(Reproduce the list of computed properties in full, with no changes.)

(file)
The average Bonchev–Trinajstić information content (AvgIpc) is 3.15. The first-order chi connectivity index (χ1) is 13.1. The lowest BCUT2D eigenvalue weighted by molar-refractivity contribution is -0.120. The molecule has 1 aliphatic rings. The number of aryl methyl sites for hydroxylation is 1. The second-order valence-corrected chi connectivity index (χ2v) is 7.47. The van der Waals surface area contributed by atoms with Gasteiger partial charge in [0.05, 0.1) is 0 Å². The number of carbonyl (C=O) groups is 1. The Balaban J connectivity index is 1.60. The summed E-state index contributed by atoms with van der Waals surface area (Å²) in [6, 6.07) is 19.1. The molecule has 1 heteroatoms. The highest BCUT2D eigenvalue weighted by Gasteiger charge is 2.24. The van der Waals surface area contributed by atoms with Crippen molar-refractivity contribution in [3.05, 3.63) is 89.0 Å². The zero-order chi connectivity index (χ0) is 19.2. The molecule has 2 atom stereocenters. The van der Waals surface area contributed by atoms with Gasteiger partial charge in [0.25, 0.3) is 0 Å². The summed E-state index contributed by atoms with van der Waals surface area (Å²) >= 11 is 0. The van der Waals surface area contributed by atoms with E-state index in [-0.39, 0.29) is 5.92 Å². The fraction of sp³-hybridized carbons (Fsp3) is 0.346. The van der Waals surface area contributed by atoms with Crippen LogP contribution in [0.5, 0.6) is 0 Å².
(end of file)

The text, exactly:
The average Bonchev–Trinajstić information content (AvgIpc) is 3.15. The first-order chi connectivity index (χ1) is 13.1. The lowest BCUT2D eigenvalue weighted by molar-refractivity contribution is -0.120. The molecule has 1 aliphatic rings. The number of aryl methyl sites for hydroxylation is 1. The second-order valence-corrected chi connectivity index (χ2v) is 7.47. The van der Waals surface area contributed by atoms with Gasteiger partial charge in [0.05, 0.1) is 0 Å². The number of carbonyl (C=O) groups is 1. The Balaban J connectivity index is 1.60. The summed E-state index contributed by atoms with van der Waals surface area (Å²) in [6, 6.07) is 19.1. The molecule has 1 heteroatoms. The highest BCUT2D eigenvalue weighted by Gasteiger charge is 2.24. The van der Waals surface area contributed by atoms with Crippen molar-refractivity contribution in [3.05, 3.63) is 89.0 Å². The zero-order chi connectivity index (χ0) is 19.2. The molecule has 2 atom stereocenters. The van der Waals surface area contributed by atoms with Gasteiger partial charge in [0.25, 0.3) is 0 Å². The summed E-state index contributed by atoms with van der Waals surface area (Å²) >= 11 is 0. The van der Waals surface area contributed by atoms with E-state index in [-0.39, 0.29) is 5.92 Å². The fraction of sp³-hybridized carbons (Fsp3) is 0.346. The van der Waals surface area contributed by atoms with Crippen LogP contribution in [0.5, 0.6) is 0 Å².